Baby, It’s Cold Outside: Reducing Seasonal Energy Costs
When winter hits, we can’t help but think of that old song, “Baby, it’s cold outside.” For many of us, winter means high energy bills, but sitting in the dark or turning off the heat are not your only options. Here are some ways to improve your home’s energy efficiency and save money during the cold months:
Cold air can get in around the sides of windows, doors, and vents. If you hold a piece of tissue near the frames inside on a windy day and it flutters, you need to seal the window. Check out your local hardware store and pick up some weather-stripping. Talk to an employee or do research online about the right product.
Insulating your attic can increase your home’s energy efficiency significantly, and it’s usually fairly easy. Consult with a professional or do some research at the Zip-Code Insulation Program, created by the Department of Energy, at www.ornl.gov/~roofs/Zip/ZipHome.html.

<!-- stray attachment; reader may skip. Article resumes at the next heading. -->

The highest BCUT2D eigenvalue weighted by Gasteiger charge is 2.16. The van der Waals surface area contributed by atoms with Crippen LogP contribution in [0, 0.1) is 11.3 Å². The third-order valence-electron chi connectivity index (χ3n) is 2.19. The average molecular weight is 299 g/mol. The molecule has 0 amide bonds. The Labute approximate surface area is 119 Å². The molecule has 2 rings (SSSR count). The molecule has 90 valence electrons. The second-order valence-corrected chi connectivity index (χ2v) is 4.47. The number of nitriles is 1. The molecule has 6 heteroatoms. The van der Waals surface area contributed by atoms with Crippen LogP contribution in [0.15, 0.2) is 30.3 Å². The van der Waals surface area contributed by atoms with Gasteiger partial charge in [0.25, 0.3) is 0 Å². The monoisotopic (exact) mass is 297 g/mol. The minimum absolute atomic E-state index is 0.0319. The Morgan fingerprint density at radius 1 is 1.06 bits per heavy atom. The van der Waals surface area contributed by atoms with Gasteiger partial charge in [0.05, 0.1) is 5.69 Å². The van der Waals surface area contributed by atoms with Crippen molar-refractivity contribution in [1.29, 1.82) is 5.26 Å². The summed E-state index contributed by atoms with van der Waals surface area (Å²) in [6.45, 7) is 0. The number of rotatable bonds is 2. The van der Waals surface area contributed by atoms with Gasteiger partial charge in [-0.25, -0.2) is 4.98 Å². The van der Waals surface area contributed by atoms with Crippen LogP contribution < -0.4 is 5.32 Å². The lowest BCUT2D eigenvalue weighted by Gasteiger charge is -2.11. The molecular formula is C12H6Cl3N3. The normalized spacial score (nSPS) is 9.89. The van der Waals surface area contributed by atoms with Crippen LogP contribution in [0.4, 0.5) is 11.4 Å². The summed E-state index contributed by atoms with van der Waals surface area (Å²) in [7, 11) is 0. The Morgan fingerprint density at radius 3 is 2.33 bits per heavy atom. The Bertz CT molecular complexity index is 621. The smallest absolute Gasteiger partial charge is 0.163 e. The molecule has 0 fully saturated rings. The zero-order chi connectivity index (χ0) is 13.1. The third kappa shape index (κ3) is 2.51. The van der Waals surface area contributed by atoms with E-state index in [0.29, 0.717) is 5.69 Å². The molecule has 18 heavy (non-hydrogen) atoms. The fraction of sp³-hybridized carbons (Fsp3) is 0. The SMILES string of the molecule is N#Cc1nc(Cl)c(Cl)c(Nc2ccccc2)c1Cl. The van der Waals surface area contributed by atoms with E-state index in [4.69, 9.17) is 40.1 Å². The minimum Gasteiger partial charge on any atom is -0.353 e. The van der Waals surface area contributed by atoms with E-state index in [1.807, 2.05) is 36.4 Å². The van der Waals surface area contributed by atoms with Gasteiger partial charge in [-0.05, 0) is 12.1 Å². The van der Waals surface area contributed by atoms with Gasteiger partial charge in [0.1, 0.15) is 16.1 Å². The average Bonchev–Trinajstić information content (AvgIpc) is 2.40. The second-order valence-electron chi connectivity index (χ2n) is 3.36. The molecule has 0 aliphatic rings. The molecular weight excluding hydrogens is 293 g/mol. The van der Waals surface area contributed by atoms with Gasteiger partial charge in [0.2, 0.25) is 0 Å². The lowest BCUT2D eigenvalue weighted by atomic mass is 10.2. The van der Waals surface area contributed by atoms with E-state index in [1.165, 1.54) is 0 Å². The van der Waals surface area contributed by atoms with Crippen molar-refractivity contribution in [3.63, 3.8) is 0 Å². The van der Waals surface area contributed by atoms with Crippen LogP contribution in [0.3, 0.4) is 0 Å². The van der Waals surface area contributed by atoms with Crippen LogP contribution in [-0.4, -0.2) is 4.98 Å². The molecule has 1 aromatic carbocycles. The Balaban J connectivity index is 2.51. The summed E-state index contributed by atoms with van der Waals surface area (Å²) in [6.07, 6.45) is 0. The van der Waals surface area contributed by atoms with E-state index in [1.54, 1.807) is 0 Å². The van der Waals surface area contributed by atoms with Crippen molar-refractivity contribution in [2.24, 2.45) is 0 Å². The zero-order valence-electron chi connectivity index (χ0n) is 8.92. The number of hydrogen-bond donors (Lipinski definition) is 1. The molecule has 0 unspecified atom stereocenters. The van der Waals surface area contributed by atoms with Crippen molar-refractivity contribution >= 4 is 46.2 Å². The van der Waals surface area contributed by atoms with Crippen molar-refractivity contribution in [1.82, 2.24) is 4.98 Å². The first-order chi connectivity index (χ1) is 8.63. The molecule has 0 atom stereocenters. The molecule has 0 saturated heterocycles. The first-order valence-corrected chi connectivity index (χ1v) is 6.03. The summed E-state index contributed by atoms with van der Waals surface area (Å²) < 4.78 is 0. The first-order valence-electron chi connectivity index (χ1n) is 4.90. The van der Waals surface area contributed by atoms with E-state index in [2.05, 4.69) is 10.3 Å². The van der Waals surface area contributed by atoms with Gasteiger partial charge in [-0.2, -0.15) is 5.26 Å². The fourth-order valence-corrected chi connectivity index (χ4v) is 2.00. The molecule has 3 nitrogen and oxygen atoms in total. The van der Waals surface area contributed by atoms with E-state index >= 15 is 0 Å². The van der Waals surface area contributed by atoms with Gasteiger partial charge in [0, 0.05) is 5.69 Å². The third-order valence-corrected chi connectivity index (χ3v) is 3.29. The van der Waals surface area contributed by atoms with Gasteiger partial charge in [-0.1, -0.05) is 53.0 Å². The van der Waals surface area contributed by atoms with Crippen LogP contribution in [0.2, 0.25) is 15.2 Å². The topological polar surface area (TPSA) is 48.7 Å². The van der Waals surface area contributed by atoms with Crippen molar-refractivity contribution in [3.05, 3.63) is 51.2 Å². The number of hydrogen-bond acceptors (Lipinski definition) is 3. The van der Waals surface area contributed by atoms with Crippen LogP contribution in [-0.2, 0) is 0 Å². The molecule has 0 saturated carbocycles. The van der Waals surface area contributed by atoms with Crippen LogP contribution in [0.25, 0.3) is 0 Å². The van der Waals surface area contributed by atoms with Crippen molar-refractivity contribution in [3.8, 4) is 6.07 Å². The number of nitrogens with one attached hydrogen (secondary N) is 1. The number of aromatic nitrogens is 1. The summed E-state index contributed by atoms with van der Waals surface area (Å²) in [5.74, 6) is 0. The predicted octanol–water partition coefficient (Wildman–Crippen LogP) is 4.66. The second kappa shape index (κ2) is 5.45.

Heating and Cooling Systems
Temperature systems account for about 56% of the energy in a typical U.S. home, so updating can save a lot. You can retrofit or replace your furnace or boiler, depending how long your system has to live and how much each option costs. New heating systems can achieve an efficiency of up to 97%.
Appliances and Electronics
Appliances account for 20% of energy use in a typical U.S. home. Old ones can be energy hogs. To find energy-efficient products, look for the Energy Star label. For more information, check www.energystar.gov.
Insulating or increasing the insulation on your water heater tank and pipes can decrease heat loss and lower your energy bills for a fraction of the price of replacing your water heater. On the other hand, if your water heater is nearing the end of its life, it is probably a good idea to replace it.
Solar panels typically have high upfront costs, though they can provide clean, free energy for years to come. Use the Solar Calculator at www.findsolar.com to estimate the cost of installing panels and how long it will take for your investment to pay you back.
Many cities and states have programs to help pay for green renovations. Contact your state’s energy department to see what low-interest loans, rebates, or other benefits are available. You may also qualify for tax benefits; visit the IRS’s website at www.irs.gov.
*Energy usage and efficiency figures come from the Department of Energy. For more facts and tips, visit www.energysavers.gov.
Revised January 2016